What happens if you throw a steel ball into the Mariana Trench

The depth of the Mariana Trench is about 11 kilometers. Let's see what happens if you throw a steel ball there. The ball will sink to the bottom under the influence of gravity. But obviously it will be slower than in air due to water resistance. The ball will reach the bottom in about 12 minutes.

For a person, such a depth, of course, is deadly. Not so much because of the cold (at the bottom of the Mariana Trench it is + 1-4 degrees Celsius), but because of the pressure. The pressure here is 1070 times the atmospheric pressure at sea level. Because of this, even the density of water here is higher than the average in the ocean.

For a ball, pressure is not a hindrance; it will only shrink a little.

What happens to the ball further?

Angler fish with a "flashlight" on the nose is a famous inhabitant of the Mariana Trench

Rust is not dangerous to the ball, since there is a minimum of oxygen. But it won't be able to "live forever" either. Anaerobic bacteria live at depth that feed on steel and do not need oxygen to survive. These are the bacteria that are now consuming the Titanic.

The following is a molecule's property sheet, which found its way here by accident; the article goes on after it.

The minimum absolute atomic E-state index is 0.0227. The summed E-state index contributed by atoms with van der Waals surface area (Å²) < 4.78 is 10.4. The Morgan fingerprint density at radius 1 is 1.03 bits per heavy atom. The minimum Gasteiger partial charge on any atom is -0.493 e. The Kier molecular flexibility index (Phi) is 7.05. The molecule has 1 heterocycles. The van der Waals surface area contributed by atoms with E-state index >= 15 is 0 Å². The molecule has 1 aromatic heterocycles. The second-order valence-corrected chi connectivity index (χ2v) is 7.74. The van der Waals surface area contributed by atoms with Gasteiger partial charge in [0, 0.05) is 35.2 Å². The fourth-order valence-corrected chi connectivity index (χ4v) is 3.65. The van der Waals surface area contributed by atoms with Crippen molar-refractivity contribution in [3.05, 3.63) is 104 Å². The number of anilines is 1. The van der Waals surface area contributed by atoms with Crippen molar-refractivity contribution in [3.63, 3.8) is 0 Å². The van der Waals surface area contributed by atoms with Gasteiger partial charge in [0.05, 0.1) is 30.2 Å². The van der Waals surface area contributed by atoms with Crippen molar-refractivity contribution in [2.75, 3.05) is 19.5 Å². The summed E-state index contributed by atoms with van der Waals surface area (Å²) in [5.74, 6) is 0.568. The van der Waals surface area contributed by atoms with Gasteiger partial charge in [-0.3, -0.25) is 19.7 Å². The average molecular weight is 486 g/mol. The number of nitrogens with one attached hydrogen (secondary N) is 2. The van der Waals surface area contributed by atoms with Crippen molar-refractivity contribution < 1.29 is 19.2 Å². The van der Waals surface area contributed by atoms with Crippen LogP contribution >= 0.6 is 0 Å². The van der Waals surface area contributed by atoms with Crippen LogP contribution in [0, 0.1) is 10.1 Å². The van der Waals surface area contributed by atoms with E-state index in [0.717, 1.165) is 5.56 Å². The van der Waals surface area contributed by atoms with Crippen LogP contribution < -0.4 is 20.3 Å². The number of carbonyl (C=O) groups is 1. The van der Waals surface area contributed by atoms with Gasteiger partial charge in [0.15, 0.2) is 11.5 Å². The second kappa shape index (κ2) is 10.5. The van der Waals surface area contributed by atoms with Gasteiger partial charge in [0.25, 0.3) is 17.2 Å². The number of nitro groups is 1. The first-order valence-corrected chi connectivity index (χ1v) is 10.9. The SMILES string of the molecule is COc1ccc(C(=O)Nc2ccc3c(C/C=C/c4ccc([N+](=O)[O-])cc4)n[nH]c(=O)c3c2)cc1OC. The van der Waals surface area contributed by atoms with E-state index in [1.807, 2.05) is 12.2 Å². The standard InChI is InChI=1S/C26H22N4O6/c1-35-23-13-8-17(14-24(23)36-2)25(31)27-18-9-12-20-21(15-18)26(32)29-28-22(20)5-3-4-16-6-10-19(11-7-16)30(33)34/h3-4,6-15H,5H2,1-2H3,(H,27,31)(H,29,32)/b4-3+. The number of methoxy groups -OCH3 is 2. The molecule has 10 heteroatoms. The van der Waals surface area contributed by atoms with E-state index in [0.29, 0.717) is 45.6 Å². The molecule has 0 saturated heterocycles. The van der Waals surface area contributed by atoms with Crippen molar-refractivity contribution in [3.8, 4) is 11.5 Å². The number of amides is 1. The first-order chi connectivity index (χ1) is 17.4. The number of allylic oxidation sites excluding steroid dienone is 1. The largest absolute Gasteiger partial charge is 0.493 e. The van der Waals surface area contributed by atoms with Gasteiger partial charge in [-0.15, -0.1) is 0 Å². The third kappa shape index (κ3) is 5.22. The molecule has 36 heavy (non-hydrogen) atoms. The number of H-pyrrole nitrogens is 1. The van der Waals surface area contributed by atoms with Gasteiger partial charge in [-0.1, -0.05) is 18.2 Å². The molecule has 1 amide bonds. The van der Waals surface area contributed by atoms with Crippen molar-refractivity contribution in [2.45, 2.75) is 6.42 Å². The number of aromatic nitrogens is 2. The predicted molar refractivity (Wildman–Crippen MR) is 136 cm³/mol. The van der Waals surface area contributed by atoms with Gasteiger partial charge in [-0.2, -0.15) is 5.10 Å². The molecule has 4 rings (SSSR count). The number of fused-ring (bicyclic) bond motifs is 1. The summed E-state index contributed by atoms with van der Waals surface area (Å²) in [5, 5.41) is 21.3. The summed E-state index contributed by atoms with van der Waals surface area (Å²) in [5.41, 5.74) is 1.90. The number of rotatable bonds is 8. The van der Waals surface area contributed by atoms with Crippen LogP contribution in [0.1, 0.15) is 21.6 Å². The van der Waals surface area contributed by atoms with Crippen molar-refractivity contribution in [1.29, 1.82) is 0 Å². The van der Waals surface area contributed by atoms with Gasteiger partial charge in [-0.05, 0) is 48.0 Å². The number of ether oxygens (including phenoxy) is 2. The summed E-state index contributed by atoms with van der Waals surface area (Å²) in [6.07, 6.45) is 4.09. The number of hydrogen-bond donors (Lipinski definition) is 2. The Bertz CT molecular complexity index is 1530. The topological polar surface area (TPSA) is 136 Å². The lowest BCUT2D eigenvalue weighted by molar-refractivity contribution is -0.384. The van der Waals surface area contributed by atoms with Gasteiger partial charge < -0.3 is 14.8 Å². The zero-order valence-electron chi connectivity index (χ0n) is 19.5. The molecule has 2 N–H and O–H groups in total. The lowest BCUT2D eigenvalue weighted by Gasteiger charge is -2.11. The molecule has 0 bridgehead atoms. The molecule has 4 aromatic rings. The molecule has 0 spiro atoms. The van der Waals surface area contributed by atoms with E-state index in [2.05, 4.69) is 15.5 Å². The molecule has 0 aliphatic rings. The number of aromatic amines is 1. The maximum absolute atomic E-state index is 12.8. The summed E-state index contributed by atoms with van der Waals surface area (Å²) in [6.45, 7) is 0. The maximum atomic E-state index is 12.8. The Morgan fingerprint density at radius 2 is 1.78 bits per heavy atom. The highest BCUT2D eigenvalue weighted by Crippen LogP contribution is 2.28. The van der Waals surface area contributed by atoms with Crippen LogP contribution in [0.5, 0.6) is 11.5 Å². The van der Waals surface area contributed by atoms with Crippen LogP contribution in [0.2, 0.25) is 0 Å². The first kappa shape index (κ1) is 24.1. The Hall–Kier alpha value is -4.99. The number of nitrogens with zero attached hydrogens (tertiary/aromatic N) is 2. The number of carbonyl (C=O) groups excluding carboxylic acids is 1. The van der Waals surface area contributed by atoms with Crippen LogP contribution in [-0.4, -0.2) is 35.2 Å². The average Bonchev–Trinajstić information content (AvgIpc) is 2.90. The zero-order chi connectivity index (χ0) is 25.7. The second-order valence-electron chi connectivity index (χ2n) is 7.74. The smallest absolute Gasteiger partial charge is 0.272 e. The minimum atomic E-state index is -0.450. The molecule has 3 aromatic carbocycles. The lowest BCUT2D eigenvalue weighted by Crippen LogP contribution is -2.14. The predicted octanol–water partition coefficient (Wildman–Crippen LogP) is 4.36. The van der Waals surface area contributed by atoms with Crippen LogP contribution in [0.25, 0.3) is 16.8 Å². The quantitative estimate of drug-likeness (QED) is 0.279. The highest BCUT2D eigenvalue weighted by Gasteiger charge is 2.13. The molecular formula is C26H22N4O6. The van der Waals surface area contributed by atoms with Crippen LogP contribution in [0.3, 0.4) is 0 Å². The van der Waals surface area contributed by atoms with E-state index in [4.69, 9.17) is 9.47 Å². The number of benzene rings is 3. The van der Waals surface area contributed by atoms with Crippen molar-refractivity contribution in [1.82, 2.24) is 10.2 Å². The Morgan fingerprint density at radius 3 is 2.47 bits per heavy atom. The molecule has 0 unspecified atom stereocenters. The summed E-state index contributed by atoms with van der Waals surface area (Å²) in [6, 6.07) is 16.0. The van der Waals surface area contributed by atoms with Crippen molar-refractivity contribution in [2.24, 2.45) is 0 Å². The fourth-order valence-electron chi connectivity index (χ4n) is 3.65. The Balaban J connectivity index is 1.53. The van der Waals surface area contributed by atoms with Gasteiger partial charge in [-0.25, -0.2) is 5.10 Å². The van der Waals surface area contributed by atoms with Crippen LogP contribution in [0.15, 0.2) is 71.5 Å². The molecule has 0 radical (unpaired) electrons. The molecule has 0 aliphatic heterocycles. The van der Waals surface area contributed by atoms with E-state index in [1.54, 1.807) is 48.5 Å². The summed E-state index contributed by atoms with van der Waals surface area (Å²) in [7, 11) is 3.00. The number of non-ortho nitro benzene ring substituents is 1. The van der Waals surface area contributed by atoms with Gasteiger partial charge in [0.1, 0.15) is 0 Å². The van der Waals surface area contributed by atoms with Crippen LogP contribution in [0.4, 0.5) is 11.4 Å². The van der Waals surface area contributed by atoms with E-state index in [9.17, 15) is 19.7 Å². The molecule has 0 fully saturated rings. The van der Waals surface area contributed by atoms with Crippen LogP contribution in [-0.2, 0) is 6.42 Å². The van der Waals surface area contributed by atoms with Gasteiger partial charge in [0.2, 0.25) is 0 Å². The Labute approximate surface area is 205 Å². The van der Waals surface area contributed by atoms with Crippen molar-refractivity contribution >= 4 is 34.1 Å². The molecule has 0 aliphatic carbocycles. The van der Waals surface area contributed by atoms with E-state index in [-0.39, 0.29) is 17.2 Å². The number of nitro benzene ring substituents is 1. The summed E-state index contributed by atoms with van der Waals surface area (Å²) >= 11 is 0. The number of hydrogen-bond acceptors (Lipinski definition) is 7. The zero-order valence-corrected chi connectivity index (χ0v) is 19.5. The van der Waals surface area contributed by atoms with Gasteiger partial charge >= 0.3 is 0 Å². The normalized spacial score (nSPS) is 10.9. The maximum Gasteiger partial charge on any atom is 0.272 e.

Halomonas titanicae is the name given to bacteria found on the wreck of the Titanic. They oxidize iron, using it for chemical reactions and nutrition. And the metal begins to rust even in the absence of oxygen.

This "rust" that runs down the sides of the Titanic is actually caused by bacteria! The same type of bacteria also exists at the bottom of the Mariana Trench.

Similar iron bacteria exist on the surface. Here, for example, how a stream in Scotland with traces of their activity looks like:

But it was Halomonas titanicae that learned how to survive at great depths.

Scientists are even considering the possibility of using such bacteria to clean the seabed from various debris. Including dangerous depth charges and floating mines, preserved from the Second World War.

However, for a person as a whole, the activity of these bacteria is harmful, as it destroys drilling platforms and other deep-sea structures. Well, the ball, in the end, will be completely eaten. Nothing lasts forever in this world! Even, it would seem, in such lifeless places as the cold and dark Mariana Trench.

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